This is easier to calculate if you're salaried, but if you're not, you can go through your paystubs to get a better idea of what your average income looks like.
After you have your amount, subtract your total expenses from your income. Do you have anything left?
Analyze Your Actual Spending
If you don't, it's time to face the music. Be honest with yourself and your numbers, and accept it might be time to tweak your budget.
Are you going out for dinner and movie once or twice per week? Do you have cable, or an expensive cell phone bill? Are you paying for a $100 per month gym membership but struggling to come up with money for the electric bill?
Work to lower your expenses so that you do have something left over at the end of the month. If your goal is to try and save whatever you can, you should be doing everything in your power to spend only on what is necessary.
If you do have an amount left over after you've looked at the total cost of your expenses versus the income you're actually bringing in, that's great – but your work isn't done yet.
Factor in your actual spending after tracking it for a month or two. Use the information you gathered via your spreadsheets, a budgeting tool like Mint, or other app of your choice. Add what you actually spend for the month up, and ask yourself that all important question once again: do you still have money left at the end of the month?
If you don't, it's time to take a closer look at your finances.
Plug any leaks that you find. Have you developed a habit of going out for lunch at work? Are you throwing out groceries at the end of the week because they went bad? Are you being wasteful with electric?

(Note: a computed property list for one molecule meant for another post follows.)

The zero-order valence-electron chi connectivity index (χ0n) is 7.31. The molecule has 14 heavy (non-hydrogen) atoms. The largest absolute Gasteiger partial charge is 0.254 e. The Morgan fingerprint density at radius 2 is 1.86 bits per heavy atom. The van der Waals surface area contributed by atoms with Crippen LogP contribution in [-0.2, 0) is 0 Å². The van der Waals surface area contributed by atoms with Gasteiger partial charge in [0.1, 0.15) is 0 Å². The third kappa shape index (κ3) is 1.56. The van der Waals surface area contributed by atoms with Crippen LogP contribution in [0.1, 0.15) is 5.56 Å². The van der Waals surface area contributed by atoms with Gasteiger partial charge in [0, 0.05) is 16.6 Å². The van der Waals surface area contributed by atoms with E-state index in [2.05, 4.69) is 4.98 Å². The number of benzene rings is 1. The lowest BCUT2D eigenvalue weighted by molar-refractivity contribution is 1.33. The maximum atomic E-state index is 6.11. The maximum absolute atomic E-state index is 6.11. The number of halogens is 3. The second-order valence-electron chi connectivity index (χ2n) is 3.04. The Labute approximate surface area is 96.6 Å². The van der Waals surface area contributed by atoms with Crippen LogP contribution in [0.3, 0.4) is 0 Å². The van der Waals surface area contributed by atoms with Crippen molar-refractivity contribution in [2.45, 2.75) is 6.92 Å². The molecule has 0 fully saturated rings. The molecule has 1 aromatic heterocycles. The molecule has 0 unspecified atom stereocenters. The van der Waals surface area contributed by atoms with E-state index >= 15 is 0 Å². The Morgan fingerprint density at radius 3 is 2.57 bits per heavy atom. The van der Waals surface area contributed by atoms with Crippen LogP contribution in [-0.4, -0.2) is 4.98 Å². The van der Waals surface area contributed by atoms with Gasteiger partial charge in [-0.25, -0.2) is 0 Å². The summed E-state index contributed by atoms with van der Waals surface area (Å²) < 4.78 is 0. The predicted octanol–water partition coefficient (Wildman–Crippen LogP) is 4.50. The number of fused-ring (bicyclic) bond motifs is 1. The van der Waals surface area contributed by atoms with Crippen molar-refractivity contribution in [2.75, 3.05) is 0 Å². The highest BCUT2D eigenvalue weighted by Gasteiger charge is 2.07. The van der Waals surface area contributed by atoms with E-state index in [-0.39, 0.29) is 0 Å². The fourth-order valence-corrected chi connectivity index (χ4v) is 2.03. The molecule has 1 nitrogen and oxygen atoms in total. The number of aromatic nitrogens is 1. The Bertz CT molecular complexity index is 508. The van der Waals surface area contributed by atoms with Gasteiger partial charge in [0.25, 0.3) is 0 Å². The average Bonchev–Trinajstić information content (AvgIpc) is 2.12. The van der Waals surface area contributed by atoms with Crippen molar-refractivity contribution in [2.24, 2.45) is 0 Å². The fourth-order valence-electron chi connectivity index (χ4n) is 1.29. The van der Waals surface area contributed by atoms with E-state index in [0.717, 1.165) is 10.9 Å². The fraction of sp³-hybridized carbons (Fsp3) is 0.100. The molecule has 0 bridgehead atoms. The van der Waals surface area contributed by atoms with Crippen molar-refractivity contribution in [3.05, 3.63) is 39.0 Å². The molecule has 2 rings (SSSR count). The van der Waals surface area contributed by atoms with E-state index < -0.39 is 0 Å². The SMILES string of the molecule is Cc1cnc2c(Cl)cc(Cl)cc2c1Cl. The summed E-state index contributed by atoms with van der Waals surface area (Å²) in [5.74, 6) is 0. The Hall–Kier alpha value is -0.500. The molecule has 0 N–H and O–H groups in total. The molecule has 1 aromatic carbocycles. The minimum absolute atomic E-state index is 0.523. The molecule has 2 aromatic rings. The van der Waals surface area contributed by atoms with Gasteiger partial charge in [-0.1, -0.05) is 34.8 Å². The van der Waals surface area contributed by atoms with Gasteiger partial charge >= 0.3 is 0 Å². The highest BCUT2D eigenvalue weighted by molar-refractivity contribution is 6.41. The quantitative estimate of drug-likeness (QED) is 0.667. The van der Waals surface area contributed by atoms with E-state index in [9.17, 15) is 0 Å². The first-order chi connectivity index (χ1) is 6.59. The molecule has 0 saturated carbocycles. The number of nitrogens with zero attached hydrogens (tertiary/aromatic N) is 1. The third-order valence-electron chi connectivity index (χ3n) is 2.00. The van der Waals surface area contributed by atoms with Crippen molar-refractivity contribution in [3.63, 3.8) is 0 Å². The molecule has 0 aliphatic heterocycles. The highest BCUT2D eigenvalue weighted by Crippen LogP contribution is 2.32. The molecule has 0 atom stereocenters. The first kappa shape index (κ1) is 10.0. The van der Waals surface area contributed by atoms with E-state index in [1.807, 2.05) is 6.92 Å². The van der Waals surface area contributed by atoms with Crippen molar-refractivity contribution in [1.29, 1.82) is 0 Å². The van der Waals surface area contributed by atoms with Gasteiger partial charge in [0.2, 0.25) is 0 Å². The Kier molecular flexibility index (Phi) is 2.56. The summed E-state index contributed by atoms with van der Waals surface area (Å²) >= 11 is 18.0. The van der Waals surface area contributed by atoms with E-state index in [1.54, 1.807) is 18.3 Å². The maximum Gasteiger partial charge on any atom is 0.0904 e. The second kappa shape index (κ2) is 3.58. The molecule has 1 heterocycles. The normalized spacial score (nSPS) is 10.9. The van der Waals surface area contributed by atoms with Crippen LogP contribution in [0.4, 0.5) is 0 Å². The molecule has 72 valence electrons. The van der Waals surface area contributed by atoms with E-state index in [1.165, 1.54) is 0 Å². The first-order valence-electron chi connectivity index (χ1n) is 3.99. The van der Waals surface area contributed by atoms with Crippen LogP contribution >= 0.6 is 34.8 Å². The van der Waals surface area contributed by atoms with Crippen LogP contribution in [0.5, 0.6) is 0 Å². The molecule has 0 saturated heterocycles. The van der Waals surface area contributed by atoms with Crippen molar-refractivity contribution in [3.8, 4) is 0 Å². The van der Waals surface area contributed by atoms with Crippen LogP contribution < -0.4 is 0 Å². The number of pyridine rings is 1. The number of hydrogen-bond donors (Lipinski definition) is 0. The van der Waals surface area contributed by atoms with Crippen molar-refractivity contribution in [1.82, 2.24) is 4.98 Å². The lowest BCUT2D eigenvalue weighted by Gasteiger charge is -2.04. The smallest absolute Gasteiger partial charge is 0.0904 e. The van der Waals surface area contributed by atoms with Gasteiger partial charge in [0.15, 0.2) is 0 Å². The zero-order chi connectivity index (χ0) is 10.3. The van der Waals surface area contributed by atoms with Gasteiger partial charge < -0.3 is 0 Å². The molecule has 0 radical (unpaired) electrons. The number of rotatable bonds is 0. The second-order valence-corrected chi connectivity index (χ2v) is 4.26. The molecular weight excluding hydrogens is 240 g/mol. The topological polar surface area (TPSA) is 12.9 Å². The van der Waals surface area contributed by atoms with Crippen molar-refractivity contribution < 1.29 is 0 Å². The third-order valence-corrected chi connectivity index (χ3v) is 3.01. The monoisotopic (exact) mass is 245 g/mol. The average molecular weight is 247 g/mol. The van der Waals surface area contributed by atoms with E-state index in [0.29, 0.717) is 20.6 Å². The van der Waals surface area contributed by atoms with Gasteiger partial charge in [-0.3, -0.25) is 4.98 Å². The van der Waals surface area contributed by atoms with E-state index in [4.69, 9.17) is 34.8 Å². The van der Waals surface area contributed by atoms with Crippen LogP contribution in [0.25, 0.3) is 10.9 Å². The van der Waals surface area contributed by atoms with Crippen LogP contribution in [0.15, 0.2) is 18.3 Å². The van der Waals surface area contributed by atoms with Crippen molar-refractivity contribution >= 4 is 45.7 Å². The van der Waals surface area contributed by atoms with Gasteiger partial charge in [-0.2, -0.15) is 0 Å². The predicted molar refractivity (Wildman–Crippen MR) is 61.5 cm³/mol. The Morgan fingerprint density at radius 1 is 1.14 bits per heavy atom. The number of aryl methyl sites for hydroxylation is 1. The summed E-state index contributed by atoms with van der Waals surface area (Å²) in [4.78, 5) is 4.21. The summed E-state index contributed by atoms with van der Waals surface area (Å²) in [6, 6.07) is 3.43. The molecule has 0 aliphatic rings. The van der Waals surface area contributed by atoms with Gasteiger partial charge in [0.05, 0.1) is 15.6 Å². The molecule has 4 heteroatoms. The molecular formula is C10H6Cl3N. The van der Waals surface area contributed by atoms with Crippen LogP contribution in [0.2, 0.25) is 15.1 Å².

It might turn out that you can prevent yourself from living paycheck to paycheck with a few simple fixes and small changes of habit.
Look for ways to increase income
It can be really hard to make more money, but there are ways to do it if you have a little extra time in your week, and this can help you be successful with your budget. One of the main ways is to look online or look in your local community for well-paying freelance or hourly jobs.
For example, a student, local business, or neighbor may need help with writing essays, learning to play an instrument, building a website, etc. If you have a hobby or a talent, you might be able to get paid for teaching someone or creating a product for them. For a list of ways to increase your income, see this blog post.
Use Your Budget as a Tool
You budget is a tool to help keep you accountable, so make use of it. When you have a clear guideline to follow every month, making decisions on where to spend becomes easier.
Your budget will tell you how much you have left to spend on your variable expenses. If you go over on one category, figure out what went wrong, and correct it for the next month.
Be sure to practice mindful spending. This means eliminating impulse buys and ensuring that what you're spending your money on is actually aligned with your values. If you want to do more with your finances and stop living paycheck to paycheck, you must prioritize your spending and understand what is truly important to you (here's a hint for success: it shouldn't be material goods!).
While it's important to be disciplined where spending is concerned, you have to be realistic with your budget. If you try and cut your grocery spending by too much, you might find yourself missing the target and becoming disappointed.
Your budget is going to need tweaks here and there; try and work with it, not against it. No one gets budgeting right on their first try. Hopefully, by tracking your expenses and working to reduce them, you can start saving part of your paycheck instead of spending it.
Kali Hawlk is a personal finance writer for ReadyForZero, a website for getting out of debt. She enjoys discussing topics like student loans, budgeting, and paying off debt from the perspective of a millennial. You can read more of her work at the ReadyForZero Blog.